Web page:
The Not-So-Secret Recipe for Working with an Executive Recruiter
When conducting an executive search, organizations fall into two distinct categories: employers who are open to reconsidering their initial compensation package to hire the right candidate, and hiring authorities who prefer to settle with a less-ideal applicant to minimize employment costs.
While the former often yields more favorable results for all parties involved, the good news is that any organization can have a successful partnership with a search firm. The recipe for working with an executive recruiter is simple: a dollop of transparency, a cup of communication, and top it all off with a drizzle of efficiency.
A Dollop of Transparency
As an executive search firm, we understand how the hiring process can be unpredictable and time-consuming. We have witnessed hiring obstacles caused by internal miscommunication, unforeseen budget cuts, and shifts in priorities. No matter how dire the circumstance, employers must be open and honest with a recruiter to achieve a smooth hiring process.
We worked with a client company that publicly posted a salary range in their job description. After our team sourced and presented candidates within the scope, the employer told us that the target compensation was much lower than what they promoted. The lack of transparency led to disappointed candidates and a delay in the sourcing process.
To avoid misunderstandings, utilize the initial phone call with a recruiter to provide as much context about the position and company as possible. What are the “must-haves,” “nice-to-haves,” and “deal breakers” that are not apparent in the job description? Is a business merger or acquisition afoot? Is filling the role the company’s top priority?
Be realistic when relaying the hiring timeframe for the position. An organization may try to enlist a search firm early to get the ball rolling but fail to disclose that they do not plan to start hiring until months later. By failing to address this with a recruiter ahead of time, candidates who were already contacted for the opportunity will feel like they were strung along in the process, which does not bode well for the duration of the search.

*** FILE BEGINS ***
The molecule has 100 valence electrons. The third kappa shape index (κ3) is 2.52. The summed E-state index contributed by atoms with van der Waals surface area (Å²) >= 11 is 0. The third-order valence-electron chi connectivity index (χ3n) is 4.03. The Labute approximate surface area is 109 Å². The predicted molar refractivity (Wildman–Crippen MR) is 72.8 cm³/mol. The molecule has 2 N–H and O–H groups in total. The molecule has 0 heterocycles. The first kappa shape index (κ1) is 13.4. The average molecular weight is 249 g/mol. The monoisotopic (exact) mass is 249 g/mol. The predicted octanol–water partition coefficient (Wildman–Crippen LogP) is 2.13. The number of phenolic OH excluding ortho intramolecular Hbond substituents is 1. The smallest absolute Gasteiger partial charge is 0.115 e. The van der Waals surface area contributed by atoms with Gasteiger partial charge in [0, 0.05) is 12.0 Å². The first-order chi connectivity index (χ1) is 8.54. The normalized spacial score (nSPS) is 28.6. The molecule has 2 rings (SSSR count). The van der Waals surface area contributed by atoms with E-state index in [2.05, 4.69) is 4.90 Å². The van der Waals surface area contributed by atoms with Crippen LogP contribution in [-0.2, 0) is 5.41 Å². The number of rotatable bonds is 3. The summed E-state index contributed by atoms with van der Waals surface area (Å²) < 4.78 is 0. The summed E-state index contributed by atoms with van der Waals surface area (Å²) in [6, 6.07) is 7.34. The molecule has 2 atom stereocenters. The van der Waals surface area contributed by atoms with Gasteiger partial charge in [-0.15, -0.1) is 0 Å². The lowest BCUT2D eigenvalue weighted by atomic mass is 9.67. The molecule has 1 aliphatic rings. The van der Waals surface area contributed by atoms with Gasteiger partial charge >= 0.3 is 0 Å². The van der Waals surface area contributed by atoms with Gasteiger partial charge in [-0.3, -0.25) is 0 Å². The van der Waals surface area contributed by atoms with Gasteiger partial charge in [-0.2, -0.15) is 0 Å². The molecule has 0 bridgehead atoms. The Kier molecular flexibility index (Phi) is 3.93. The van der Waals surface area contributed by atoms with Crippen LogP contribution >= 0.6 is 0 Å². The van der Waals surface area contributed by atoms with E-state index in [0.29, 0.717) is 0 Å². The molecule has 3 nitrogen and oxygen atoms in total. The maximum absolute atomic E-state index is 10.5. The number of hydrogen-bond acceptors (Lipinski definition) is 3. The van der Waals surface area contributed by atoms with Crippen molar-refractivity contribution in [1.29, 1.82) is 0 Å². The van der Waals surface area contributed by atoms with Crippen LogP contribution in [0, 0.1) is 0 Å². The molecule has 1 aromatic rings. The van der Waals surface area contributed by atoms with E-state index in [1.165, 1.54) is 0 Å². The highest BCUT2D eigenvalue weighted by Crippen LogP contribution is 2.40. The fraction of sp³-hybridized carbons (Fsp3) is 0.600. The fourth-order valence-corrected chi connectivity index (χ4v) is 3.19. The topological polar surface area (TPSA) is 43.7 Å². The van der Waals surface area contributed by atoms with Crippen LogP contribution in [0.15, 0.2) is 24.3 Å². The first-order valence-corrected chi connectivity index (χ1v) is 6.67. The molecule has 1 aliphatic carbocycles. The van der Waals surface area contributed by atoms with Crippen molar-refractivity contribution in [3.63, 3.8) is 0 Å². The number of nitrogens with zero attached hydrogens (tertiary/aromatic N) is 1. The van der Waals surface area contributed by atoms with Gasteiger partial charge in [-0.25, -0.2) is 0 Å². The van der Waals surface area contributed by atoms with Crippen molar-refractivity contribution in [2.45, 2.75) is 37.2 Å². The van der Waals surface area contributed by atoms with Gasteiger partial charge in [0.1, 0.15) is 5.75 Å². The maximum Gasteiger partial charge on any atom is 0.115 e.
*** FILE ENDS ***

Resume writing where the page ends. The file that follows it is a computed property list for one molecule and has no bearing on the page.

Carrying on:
A Cup of Communication
For a positive recruiting experience, employers must have frequent communication with their search firm. After a recruiter screens and presents a group of candidates to a client, discuss why each candidate would or would not be a good fit for the role. This allows a recruiter to refine the search even further.
Employers also need to actively communicate with candidates involved in the final stages of the hiring process. On occasion, hiring authorities try to stall the process due to internal reasons. Eventually, candidates will stop responding or checking up on an opportunity after waiting too long, and their interest in participating in the process dwindles.
If a search has made little to no progress, recruiters are faced with the responsibility of giving clients a reality check when their expectations are too high for the type of compensation package they are offering. When employers are unable to get the talent they want for their initial price, they may withdraw from communicating with their recruiter, making the search a challenge to complete.
Even if the reality check is a hard pill to swallow, recruiters really are trying to show their clients the bigger picture. The insights they share come from their day-in and day-out experiences recruiting for a particular industry or field in the current job market.
A Drizzle of Efficiency
Employers need to take efficiency into account when working with a recruiter. Before reaching out to a search firm, be sure that hiring internally is not a viable option. Some companies may also be at risk of having too many cooks in the kitchen when hiring a new executive. While it is great that leadership wants to be involved, keep in mind that accommodating a handful of busy schedules can result in a longer hiring process.
To maximize efficiency, hiring authorities must be confident in their decisions and timeline. Ideally, one member of the executive team will be assigned to serve as the primary representative of the company when speaking to and coordinating with the recruiter.
Mix Them All Together
Just because an employer enlists an outside recruiter to help take the hiring workload off their plates, it doesn’t necessarily mean that they can let go of the reins altogether. Our most positive experiences have come from employers who were willing to be hands-on and engaged with the recruiting process from start to finish. With a dollop of transparency, a cup of communication, and a drizzle of efficiency, employers are well on their way to creating a successful partnership with their search firm.
As Published in Gaming & Leisure Summer 2023 Edition.
Bristol Associates, Inc. is an executive search firm with over 55 years of excellence in recruiting nationwide. Bristol specializes in recruiting for the Casino Gaming; CBD; Facility and Concession; Food and Beverage Manufacturing; Healthcare; Hotel and Resort; Nonprofit; Restaurant and Foodservice; and Travel, Tourism, and Attraction industries.
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